There’s A Special Place in Hell For Women Who “Hate” Other Women

(Photo: Bernard Kobel / Courtesy: Etsy)

A friend of mine recently linked to an article and added an emphatic notation of “Yes!” The article was called “Recline, Don’t ‘Lean In’ (Why I Hate Sheryl Sandberg)” and I have to be honest with you — I haven’t been this disappointed in some time.

As women, we struggle every day to find our paths, to find a route that will lead us to success while still allowing us to still be present in our own lives. That path is often littered with land mines, debris and many other enormous and exhausting obstacles. That’s why taking time out of your day to publicly “hate” a person for doing something — ANYTHING — to help other women who are navigating the murky waters of work/life balance is so audacious, so counterproductive, and frankly, so very petty.

Rosa Brooks’ “problem” with Sandberg is that after reading Lean In, she felt she needed to do more in the workplace, so she increased her responsibilities, worked longer hours and ultimately sacrificed her personal life to get ahead in her career.

Maybe we didn’t read the same book, because if anything, I found Lean In to suggest the opposite. To know your limits. To learn how to set boundaries. But, above all else, if an opportunity arises that piques your interest, to go for it. Go for it hard.

Sandberg makes sure her readers know to “sit at the table.” That’s the directive she gives throughout her book and her speeches, as well as through her own example. If you aren’t interested in a seat at the table, don’t take it. But if you are, be aware of the seat, and be aware of your own power to be present at the table.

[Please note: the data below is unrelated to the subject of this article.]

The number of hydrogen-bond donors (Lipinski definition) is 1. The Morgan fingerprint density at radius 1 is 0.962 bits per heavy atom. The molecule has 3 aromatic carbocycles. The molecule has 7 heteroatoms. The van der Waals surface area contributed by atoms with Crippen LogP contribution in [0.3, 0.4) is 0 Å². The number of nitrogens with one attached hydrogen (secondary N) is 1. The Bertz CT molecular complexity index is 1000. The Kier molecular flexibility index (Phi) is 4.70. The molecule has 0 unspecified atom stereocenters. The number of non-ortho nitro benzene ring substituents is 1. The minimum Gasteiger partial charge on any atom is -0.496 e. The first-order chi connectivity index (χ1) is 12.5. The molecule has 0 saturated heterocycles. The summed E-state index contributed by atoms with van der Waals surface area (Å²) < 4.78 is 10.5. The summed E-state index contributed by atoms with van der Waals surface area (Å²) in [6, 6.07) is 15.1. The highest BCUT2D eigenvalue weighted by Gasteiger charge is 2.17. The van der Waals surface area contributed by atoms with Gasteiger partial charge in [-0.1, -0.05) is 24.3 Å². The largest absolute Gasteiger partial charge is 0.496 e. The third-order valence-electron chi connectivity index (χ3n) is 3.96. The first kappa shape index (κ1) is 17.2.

The underlying issue here is not that Brooks disagrees with Sandberg’s message; she’s certainly not the first to be underwhelmed by the book and its subsequent campaign. It’s that she immediately wages a personal attack. By saying that she hates Sandberg, Brooks has gone from sharing a constructive opinion that she has every right to own, to discrediting herself and devaluing the nature of the relationships she has with other women.

There is something wonderful about having so many intelligent women in the digital age who can and do have deep and meaningful conversations about the direction of feminism. Every movement will have criticisms — it’s what pushes evolution and furthers the cause. But when the criticism is a flat “I Hate You,” what are you really solving? How are you helping? What message are you sharing?

Let’s encourage more conversation and less snark, because in the end, the larger goal is the advancement of women, and the only way to achieve that is by working together.

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